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The nature of data accessibility is changing. While the machine-learning driven algorithms have never been more powerful, we're losing access to the very data these algorithms need to adapt and optimize media performance. With various legislation being passed both globally, and at the state level, as well as the ongoing browser privacy wars, the future of our data has never been more uncertain.
Simon Poulton, VP, Digital Intelligence at Wpromote, joined us live on November 18th, 2020 to walk us through:
- Why & how we should embrace a privacy-first future.
- How recent changes have impacted attribution & media targeting today.
- A vision for the future and understanding where the Browser wars will take us.
In his current role, Simon oversees the Analytics Development, Data Analysis, Data Science & Solution Architecture team. In this role, he sets the vision for the future of digital measurement and actively engages with business leaders to democratize digital marketing analytics allowing organizations to make confident data-backed decisions. He recently led the team focused on measurement for the launch of NBC's new streaming service, Peacock.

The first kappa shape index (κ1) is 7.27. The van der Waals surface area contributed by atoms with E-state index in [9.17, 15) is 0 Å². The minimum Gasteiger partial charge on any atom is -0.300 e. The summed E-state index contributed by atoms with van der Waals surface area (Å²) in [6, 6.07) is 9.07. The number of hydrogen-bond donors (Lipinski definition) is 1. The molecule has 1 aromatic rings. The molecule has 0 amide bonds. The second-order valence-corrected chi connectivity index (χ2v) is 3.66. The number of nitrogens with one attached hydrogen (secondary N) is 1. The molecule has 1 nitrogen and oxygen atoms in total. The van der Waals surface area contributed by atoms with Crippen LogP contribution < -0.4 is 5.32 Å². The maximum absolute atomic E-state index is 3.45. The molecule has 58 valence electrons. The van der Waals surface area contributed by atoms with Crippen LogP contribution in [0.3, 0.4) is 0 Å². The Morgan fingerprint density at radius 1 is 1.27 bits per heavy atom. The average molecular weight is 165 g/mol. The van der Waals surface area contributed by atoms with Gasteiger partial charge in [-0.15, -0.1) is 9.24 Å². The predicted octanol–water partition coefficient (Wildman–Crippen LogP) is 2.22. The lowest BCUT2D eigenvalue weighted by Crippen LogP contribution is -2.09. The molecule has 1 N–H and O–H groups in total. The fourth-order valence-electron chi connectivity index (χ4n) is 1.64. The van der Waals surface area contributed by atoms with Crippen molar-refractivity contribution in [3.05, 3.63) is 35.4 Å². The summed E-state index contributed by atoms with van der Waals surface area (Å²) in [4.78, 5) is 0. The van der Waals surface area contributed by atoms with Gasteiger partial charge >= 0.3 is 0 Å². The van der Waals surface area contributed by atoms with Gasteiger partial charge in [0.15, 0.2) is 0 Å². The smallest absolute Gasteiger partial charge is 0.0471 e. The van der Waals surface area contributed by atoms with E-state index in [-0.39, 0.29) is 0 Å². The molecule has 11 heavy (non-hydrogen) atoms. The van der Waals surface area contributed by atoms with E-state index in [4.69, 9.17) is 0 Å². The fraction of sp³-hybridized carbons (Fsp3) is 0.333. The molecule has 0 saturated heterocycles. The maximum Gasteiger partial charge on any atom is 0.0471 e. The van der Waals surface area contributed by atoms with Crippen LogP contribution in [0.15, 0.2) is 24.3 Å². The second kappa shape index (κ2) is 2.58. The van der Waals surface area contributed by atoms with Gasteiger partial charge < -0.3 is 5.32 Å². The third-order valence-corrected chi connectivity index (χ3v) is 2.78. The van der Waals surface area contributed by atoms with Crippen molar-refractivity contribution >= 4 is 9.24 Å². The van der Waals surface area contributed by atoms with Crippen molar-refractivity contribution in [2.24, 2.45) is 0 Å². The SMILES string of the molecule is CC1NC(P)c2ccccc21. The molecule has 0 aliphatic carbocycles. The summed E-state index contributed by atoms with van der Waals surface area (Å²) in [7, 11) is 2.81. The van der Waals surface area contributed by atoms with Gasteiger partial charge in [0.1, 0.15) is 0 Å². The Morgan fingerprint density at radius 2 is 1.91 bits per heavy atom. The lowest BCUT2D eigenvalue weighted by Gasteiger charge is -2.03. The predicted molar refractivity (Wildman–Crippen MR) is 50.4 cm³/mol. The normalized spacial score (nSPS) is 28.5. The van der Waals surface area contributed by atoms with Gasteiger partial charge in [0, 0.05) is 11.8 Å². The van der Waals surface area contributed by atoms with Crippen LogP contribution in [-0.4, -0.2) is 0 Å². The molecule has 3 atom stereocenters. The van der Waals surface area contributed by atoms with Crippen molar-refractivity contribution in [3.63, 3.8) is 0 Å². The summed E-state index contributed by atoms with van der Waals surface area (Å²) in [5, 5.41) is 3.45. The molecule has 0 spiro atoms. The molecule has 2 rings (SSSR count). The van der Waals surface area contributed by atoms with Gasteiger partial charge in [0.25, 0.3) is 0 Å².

Taking Your Data Back To The Future
Online privacy has been a hot topic for a while now, but we are currently in the middle of a “privacy wave” pushing for less invasive tracking. Marketers have access to complex machine-learning driven algorithms to collect data, but access to that data is quickly going away. With new systems and legislation being implemented to protect individuals’ privacy while using the internet, what does this mean for the future of digital marketing?
Safari recently released Intelligent Tracking Protection (ITP) 2.1 which purges most first-party cookies after seven days and blocks all third-party cookies by default. After this release, many marketers found themselves asking, “why is Safari taking away my data? Poulton instead suggested that “we [marketers] are the bad guys.” He insisted that we created the privacy situation we are in by too often viewing our users simply as data points and trying to track them any way we can. Instead, we need to ask ourselves as a customer, “Is this what I want?”
The Browser Privacy Landscape
Not all web browsers have the same standards for user privacy. Each web browser falls in a different spot on the spectrum of privacy, ranging from “Progressive” to “Conservative.” On the progressive side, there are browsers like Brave. By default, Brave blocks all ads and trackers.
On the other side of the spectrum is what Poulton referred to as “the ghost of Netscape” which was founded in the mid-’90s. Netscape is the company that invented the cookie, however, it was not designed to be used in the manner that it is currently being used with more invasive tracking. The rest of the browsers that we all use every day fall somewhere in-between. Safari and Firefox fall more on the progressive side, with Chrome and Edge more towards “middle-conservative.”
Predicting the Future